A Maze of Death is probably one of those novels into which certain people may have read predictions of virtual reality, given that it all takes place on a spacecraft, rather than a hostile and surreal planet as would appear to be the case, ending with Dick's equivalent of it was all just a dream. It's actually another of Dick's layered explorations of perception and theology and how the two may relate, if indeed they do, and is in some sense more or less a rewrite of Eye in the Sky, which isn't necessarily a bad thing. The point of this illusory environment is to place its characters in a world of tangible spirits closely resembling those of Christian theology, notably the Christlike Walker-on-Earth who manifests before Seth Morley to advise him that the spacecraft he has chosen is likely to malfunction after lift off, so he'd better pick another. Inhabiting this universe, and specifically left alone to fend on a planet which appears to be killing them off one by one, the colonists of A Maze of Death give voice to Dick's more subtle ideas, such as are found in this discussion of Morley's earlier encounter:

'But look: what you saw was what you expected to see. You assumed that he was the Walker-on-Earth because Specktowsky's Book is virtually universally accepted. But I don't accept it?'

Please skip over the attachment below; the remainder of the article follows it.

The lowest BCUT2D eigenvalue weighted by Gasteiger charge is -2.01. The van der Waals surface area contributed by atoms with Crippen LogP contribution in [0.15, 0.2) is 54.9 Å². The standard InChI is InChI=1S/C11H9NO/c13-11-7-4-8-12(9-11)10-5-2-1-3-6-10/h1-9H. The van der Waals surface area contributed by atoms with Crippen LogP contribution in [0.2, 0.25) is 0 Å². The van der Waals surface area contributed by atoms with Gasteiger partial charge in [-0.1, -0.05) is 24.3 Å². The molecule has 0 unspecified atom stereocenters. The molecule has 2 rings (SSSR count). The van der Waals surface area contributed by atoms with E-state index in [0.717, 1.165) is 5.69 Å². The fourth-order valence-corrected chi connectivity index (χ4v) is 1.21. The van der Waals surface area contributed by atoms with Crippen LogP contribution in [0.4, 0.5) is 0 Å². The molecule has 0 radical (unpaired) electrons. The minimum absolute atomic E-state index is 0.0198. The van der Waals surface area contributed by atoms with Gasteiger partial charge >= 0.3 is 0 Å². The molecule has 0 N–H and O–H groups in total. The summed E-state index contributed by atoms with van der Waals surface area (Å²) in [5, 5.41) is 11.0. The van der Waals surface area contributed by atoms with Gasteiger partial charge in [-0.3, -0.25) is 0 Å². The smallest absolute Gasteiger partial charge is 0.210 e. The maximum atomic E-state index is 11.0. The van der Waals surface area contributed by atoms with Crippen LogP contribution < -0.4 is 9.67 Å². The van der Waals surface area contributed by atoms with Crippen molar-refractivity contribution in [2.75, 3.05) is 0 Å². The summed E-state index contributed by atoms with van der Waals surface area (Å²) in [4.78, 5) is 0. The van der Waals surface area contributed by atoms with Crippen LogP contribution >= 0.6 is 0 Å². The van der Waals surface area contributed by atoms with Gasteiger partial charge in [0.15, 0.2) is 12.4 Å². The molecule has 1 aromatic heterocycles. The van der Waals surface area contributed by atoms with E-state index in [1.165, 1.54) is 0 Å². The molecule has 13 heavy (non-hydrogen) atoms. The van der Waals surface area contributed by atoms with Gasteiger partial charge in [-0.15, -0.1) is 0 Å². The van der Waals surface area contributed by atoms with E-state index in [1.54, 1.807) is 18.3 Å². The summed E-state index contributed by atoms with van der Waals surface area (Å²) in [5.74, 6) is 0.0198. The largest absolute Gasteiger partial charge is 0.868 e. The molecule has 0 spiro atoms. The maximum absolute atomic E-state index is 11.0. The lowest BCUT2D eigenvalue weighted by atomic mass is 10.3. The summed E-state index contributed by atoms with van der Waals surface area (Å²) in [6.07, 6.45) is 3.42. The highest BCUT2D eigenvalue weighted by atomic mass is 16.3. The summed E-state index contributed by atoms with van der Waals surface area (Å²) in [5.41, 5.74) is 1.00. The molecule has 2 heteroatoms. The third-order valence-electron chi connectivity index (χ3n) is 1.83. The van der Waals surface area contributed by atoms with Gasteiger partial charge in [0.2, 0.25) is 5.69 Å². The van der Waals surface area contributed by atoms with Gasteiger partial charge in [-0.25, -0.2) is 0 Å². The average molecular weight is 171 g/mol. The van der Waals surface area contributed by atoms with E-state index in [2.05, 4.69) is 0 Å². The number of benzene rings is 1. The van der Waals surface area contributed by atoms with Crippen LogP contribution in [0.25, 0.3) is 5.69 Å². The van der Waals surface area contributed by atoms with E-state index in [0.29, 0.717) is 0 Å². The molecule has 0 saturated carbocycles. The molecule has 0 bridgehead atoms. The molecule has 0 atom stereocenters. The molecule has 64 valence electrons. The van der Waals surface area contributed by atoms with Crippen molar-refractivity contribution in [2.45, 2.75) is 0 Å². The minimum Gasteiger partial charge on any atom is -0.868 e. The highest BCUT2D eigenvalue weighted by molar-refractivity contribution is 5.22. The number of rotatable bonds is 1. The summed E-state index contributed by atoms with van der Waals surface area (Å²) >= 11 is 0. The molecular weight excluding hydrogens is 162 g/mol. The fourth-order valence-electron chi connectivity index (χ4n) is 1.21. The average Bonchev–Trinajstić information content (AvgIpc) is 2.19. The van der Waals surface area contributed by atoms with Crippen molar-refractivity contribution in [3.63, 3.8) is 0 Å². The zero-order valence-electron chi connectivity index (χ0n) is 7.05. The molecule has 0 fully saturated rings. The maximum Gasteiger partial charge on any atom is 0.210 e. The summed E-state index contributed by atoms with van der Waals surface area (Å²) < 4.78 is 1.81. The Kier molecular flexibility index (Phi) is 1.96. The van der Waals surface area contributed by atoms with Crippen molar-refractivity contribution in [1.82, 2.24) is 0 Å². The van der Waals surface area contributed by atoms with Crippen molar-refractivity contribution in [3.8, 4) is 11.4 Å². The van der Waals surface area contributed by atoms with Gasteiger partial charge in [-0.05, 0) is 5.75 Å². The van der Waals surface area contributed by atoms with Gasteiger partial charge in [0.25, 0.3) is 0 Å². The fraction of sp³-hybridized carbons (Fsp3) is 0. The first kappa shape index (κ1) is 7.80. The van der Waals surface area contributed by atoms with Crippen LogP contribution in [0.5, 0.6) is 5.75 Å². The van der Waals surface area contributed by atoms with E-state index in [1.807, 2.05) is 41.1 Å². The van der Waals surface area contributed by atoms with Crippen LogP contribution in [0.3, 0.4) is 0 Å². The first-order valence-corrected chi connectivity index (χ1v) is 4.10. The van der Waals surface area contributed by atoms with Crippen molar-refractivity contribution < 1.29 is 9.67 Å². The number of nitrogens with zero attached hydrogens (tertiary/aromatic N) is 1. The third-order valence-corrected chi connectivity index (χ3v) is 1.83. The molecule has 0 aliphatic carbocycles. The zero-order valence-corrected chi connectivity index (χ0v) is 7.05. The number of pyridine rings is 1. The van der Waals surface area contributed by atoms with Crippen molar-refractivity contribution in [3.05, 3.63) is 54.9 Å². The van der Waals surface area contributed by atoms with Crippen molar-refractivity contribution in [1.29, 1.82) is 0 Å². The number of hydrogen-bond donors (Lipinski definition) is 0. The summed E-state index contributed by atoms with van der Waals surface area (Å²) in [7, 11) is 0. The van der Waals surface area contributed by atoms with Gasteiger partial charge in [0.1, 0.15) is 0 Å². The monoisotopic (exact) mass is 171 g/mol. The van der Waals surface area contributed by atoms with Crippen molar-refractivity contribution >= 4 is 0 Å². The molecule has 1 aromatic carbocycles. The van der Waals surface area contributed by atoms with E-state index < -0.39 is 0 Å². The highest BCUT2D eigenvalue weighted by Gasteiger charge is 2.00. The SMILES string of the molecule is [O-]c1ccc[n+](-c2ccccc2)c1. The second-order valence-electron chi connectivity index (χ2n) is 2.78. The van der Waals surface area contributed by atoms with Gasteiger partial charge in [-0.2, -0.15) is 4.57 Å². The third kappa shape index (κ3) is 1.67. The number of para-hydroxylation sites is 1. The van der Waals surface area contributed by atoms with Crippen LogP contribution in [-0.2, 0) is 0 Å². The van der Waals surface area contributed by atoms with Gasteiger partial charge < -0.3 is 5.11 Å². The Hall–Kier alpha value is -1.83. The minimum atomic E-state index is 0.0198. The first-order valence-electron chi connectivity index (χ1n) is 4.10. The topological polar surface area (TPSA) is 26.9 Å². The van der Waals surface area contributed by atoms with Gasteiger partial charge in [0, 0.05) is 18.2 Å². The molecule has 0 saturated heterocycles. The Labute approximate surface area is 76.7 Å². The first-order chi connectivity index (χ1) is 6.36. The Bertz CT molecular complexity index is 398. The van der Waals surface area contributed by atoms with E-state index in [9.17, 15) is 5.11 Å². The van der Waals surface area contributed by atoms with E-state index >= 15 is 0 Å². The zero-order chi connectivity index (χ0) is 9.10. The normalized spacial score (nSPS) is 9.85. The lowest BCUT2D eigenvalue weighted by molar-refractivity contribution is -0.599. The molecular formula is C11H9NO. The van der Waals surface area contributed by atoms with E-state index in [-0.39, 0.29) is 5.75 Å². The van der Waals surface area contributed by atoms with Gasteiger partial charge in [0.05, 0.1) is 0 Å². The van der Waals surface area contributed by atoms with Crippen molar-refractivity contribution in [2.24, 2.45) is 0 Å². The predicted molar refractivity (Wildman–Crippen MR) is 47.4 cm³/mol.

'You don't?' Seth Morley said, surprised.

'Not at all. Strangers - true strangers, ordinary men - show up and give good advice; most humans are well-intentioned. If I had happened by I would have intervened too. I would have pointed out that your ship wasn't space-worthy.'

'Then you would have been in the possession of the Walker-on-Earth; you would have temporarily become him. It can happen to anyone. That's part of the miracle.'

As with much of Dick's fiction, this is the dark, illusory universe overlaid upon reality partially as a means of examining those who experience it, partially because that was in certain respects just how the author saw the world; and it's further complicated by the end which suggests that even being a dream, A Maze of Death still happened in all senses that matter. You could take this as a novel predicting the advent of virtual reality, but you could just as easily take it for a prophecy regarding the interstellar popularity of orange marmalade: